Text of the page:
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Article
October 3, 1959

Bleeding Esophageal Varices, Portal Hypertension

JAMA. 1959;171(5):625-626. doi:10.1001/jama.1959.03010230123031

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Abstract

This book had its beginnings in 1950 with a collection of 50 cases of ruptured varices proved at autopsy. The main author began an inquiry into the clinical and pathological features of portal varices and the natural history of patients with bleeding varices. As a result he has reviewed a tremendous amount of literature relating to the circulatory dynamics of the portal system, which review occupies the first third of the book. Extensive references are attached to each chapter. Many of the factors concerned with the pathogenesis of portal hypertension and esophageal varices are incorporated in later chapters dealing with clinical problems. Some of these chapters are followed by summaries while others are not. Dispersed throughout the book are case reports contributed by and based on the experience of both authors and critical reviews of other cases reported in the literature.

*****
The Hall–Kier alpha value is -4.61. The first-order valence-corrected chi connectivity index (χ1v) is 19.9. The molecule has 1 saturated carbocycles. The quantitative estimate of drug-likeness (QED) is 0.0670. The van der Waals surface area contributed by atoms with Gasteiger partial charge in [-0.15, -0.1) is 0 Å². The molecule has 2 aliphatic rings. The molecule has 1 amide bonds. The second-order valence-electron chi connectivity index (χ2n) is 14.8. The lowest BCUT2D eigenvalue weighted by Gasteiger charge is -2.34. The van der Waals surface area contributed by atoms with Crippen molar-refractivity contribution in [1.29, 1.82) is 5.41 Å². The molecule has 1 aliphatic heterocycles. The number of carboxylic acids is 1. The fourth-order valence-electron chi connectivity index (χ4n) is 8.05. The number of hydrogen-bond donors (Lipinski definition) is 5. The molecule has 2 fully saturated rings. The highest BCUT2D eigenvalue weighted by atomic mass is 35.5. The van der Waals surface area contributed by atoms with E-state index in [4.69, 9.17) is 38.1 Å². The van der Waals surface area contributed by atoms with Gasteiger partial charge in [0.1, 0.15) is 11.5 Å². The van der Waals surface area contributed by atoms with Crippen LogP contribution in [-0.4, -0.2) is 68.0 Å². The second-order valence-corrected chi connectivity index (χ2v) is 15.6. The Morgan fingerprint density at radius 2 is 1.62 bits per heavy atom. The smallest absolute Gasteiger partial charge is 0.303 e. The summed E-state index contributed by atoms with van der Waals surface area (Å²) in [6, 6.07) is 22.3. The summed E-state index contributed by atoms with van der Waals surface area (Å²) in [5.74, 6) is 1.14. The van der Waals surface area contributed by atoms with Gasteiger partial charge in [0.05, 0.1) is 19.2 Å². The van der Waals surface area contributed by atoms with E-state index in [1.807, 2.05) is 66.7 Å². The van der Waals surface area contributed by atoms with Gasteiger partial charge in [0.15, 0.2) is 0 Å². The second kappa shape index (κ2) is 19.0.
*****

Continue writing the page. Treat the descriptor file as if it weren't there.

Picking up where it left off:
Dr. Liebowitz concludes that increased hydrostatic pressure is the

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